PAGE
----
14 Jan 2009 : Column 1286

I have just looked at Dame Anne Owers’s report on Peterborough prison for women. It looks as if nothing much has changed since the Corston report. The same sort of women are in the same sort of prison with the same sort of problems—but at least the strip-searching on arrival has been stopped, and we must all welcome that.

I shall use my time to show the House what can be done, through the example of a women’s prison in Perth, Western Australia, which I visited three months ago. It holds about 60 women, which is a quarter of all the women in prison in Western Australia. It was set up after an analysis of the shortcomings of women’s prisons in Western Australia, which reached many of the same conclusions as the noble Baroness, Lady Corston. The women there live in one-storey houses with a large garden; in each house there is a living area with a kitchen, five bedrooms and two bathrooms. Each of the women has a single bedroom and some of them have camp beds, which they can pull out for their children up to the age of 12 to stay the night. Those who have small children living with them—and there were 12 at the time—have bigger rooms.

The women are responsible for seeing to all their own cooking and eating. In the administration building there is a small supermarket; the women get five dollars a day for food, which they have to pool with the others in the house. The supermarket is run by a number of women prisoners who are undertaking a course in retailing. In the main administration building, there is a restaurant used for eating out when families come to visit, and for training in restaurant and bar work.

The children who live in the prison with their mothers go each day to outside daycare while their mothers work. The library is like a small public library, with a children’s corner and lots of children’s books. The health centre is, similarly, like a very good health centre in a small community, and the reception area is like the reception of a small, quiet hospital. On arrival, there is no strip-searching; there is a waiting room—a sitting room—where the women who have arrived sit while various people come and talk to them and explain what it will be like to be there. There is a stringent selection procedure for staff and those who apply must go through a fairly intensive process before their names even go on a list of those eligible to apply.

I give the House this information to make the point that women’s imprisonment can be reformed. You just have to want to do it.

7.56 pm

Baroness Finlay of Llandaff: My Lords, this debate demonstrates how well my noble friend Lady Howe serves society, both through this House and outside. I want to address, briefly, the drug and alcohol programmes for these women and a Cardiff-based programme for community integration of offenders.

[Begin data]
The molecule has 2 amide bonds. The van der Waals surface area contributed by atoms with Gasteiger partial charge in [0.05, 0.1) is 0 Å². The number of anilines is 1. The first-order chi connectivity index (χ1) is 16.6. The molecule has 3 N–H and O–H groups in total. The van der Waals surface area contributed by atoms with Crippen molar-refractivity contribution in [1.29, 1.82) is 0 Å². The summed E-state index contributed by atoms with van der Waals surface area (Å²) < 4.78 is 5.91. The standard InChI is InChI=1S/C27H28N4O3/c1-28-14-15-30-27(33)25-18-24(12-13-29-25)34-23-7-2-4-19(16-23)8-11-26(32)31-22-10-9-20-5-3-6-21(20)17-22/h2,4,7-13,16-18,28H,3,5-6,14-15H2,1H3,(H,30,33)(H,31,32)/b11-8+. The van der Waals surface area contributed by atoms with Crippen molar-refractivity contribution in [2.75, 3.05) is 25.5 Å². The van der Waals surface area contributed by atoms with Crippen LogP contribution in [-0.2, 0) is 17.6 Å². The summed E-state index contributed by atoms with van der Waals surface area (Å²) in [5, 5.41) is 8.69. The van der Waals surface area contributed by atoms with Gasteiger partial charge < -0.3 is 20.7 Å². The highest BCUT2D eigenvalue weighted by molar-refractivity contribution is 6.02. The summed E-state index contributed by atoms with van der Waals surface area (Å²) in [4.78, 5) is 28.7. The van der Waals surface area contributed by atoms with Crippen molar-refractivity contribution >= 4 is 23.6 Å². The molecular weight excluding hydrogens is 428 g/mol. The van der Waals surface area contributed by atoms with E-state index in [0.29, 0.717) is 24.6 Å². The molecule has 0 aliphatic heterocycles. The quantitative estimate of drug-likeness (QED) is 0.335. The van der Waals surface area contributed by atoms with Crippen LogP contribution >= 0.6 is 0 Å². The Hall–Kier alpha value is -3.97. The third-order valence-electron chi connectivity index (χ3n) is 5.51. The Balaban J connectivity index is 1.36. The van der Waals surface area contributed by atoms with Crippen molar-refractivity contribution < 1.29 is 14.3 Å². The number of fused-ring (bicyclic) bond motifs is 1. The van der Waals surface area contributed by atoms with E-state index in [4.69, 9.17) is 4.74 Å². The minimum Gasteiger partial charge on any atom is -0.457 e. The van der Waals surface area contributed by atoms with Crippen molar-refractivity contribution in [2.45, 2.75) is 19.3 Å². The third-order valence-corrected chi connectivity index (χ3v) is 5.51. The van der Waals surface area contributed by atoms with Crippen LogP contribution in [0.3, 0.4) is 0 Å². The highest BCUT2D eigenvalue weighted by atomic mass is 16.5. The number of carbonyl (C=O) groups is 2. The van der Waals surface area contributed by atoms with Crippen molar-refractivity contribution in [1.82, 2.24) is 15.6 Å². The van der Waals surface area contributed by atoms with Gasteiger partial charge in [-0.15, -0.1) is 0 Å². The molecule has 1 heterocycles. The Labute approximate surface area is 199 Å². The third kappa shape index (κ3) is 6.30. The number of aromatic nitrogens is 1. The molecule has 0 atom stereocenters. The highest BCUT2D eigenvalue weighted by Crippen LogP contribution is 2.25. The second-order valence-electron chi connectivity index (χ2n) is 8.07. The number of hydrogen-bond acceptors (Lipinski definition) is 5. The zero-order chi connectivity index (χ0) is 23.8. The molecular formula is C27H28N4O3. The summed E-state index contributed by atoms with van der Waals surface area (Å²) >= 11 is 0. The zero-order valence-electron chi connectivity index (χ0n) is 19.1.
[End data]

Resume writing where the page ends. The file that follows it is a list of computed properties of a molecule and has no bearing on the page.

Overall, there is ongoing inadequacy of medical services for women in prison, including mental health, and inadequate links to other appropriate specialist services. Within the criminal justice system, women with alcohol-related problems are about five-fold in number of those with problems from drugs, yet the need to deal with the consequences of alcohol addiction

14 Jan 2009 : Column 1287

is largely ignored. Primary care trust funding for targeted alcohol and drugs services is poor. Programmes run by the Rehabilitation for Addicted Prisoners Trust have proven highly effective on evaluated outcomes. After seven years of staying in touch with offenders the re-offending rate is almost zero, representing a huge economic saving to society overall. That applies to women, not just men, prisoners. So why are the numbers progressed through ineffective programmes taking preference for funding over those programmes with proven outcomes?

I also want to mention the Cardiff-based Women's Turnaround Project, funded by the Ministry of Justice and hosted by Safer Wales, which provides practical support to women offenders as well as those potentially at risk of offending. The service is focused on the specific needs of women, aiming for a sustainable reduction in women's offending and a reduction in incarceration of those who pose little threat to society. This is particularly important because the biggest problem for women offenders is separation from children and family, particularly small children. Separation undermines any parenting that is beginning to be undertaken and undermines the self-esteem of the women who already usually have very low self-esteem.

Next Section Back to Table of Contents Lords Hansard Home Page